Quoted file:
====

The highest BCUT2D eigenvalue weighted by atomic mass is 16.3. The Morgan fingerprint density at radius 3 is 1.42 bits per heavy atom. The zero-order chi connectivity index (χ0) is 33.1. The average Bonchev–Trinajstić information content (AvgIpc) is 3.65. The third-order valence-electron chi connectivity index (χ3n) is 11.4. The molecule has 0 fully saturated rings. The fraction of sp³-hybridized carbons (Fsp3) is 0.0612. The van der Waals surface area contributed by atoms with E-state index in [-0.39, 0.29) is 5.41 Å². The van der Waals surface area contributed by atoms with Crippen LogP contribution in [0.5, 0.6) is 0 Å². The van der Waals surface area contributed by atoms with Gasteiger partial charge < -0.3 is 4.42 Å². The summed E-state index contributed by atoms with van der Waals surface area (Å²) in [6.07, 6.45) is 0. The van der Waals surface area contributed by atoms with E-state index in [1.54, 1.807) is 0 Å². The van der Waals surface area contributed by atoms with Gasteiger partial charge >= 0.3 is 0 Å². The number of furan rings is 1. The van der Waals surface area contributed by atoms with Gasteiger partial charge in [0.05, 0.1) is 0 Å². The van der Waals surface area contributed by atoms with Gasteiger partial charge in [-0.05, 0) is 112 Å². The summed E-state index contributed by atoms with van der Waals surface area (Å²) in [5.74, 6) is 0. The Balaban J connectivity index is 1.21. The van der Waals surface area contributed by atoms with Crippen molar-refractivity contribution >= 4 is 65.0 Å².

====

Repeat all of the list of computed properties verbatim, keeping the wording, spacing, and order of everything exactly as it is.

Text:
The highest BCUT2D eigenvalue weighted by atomic mass is 16.3. The Morgan fingerprint density at radius 3 is 1.42 bits per heavy atom. The zero-order chi connectivity index (χ0) is 33.1. The average Bonchev–Trinajstić information content (AvgIpc) is 3.65. The third-order valence-electron chi connectivity index (χ3n) is 11.4. The molecule has 0 fully saturated rings. The fraction of sp³-hybridized carbons (Fsp3) is 0.0612. The van der Waals surface area contributed by atoms with E-state index in [-0.39, 0.29) is 5.41 Å². The van der Waals surface area contributed by atoms with Crippen LogP contribution in [0.5, 0.6) is 0 Å². The van der Waals surface area contributed by atoms with Gasteiger partial charge < -0.3 is 4.42 Å². The summed E-state index contributed by atoms with van der Waals surface area (Å²) in [6.07, 6.45) is 0. The van der Waals surface area contributed by atoms with E-state index in [1.54, 1.807) is 0 Å². The van der Waals surface area contributed by atoms with Gasteiger partial charge >= 0.3 is 0 Å². The number of furan rings is 1. The van der Waals surface area contributed by atoms with Gasteiger partial charge in [0.05, 0.1) is 0 Å². The van der Waals surface area contributed by atoms with Gasteiger partial charge in [-0.05, 0) is 112 Å². The summed E-state index contributed by atoms with van der Waals surface area (Å²) in [5.74, 6) is 0. The Balaban J connectivity index is 1.21. The van der Waals surface area contributed by atoms with Crippen molar-refractivity contribution >= 4 is 65.0 Å².